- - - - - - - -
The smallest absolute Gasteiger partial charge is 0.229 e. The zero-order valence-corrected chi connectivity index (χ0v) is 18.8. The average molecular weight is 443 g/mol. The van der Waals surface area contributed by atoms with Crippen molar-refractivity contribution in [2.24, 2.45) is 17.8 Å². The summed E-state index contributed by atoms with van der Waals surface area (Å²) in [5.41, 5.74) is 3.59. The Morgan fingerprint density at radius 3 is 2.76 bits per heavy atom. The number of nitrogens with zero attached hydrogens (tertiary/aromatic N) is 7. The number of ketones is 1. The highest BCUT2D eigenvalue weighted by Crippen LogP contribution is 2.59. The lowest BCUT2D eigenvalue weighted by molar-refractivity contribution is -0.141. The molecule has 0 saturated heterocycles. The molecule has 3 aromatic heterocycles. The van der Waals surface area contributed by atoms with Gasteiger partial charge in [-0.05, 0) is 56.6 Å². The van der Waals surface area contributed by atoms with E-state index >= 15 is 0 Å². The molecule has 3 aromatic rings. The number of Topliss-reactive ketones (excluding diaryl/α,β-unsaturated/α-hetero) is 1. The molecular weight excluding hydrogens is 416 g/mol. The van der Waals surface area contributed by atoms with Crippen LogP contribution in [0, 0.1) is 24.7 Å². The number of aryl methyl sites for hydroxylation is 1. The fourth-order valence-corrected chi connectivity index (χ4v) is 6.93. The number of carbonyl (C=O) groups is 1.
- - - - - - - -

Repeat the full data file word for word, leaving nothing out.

The smallest absolute Gasteiger partial charge is 0.229 e. The zero-order valence-corrected chi connectivity index (χ0v) is 18.8. The average molecular weight is 443 g/mol. The van der Waals surface area contributed by atoms with Crippen molar-refractivity contribution in [2.24, 2.45) is 17.8 Å². The summed E-state index contributed by atoms with van der Waals surface area (Å²) in [5.41, 5.74) is 3.59. The Morgan fingerprint density at radius 3 is 2.76 bits per heavy atom. The number of nitrogens with zero attached hydrogens (tertiary/aromatic N) is 7. The number of ketones is 1. The highest BCUT2D eigenvalue weighted by Crippen LogP contribution is 2.59. The lowest BCUT2D eigenvalue weighted by molar-refractivity contribution is -0.141. The molecule has 0 saturated heterocycles. The molecule has 3 aromatic heterocycles. The van der Waals surface area contributed by atoms with Gasteiger partial charge in [-0.05, 0) is 56.6 Å². The van der Waals surface area contributed by atoms with E-state index >= 15 is 0 Å². The molecule has 3 aromatic rings. The number of Topliss-reactive ketones (excluding diaryl/α,β-unsaturated/α-hetero) is 1. The molecular weight excluding hydrogens is 416 g/mol. The van der Waals surface area contributed by atoms with Crippen LogP contribution in [0, 0.1) is 24.7 Å². The number of aryl methyl sites for hydroxylation is 1. The fourth-order valence-corrected chi connectivity index (χ4v) is 6.93. The number of carbonyl (C=O) groups is 1.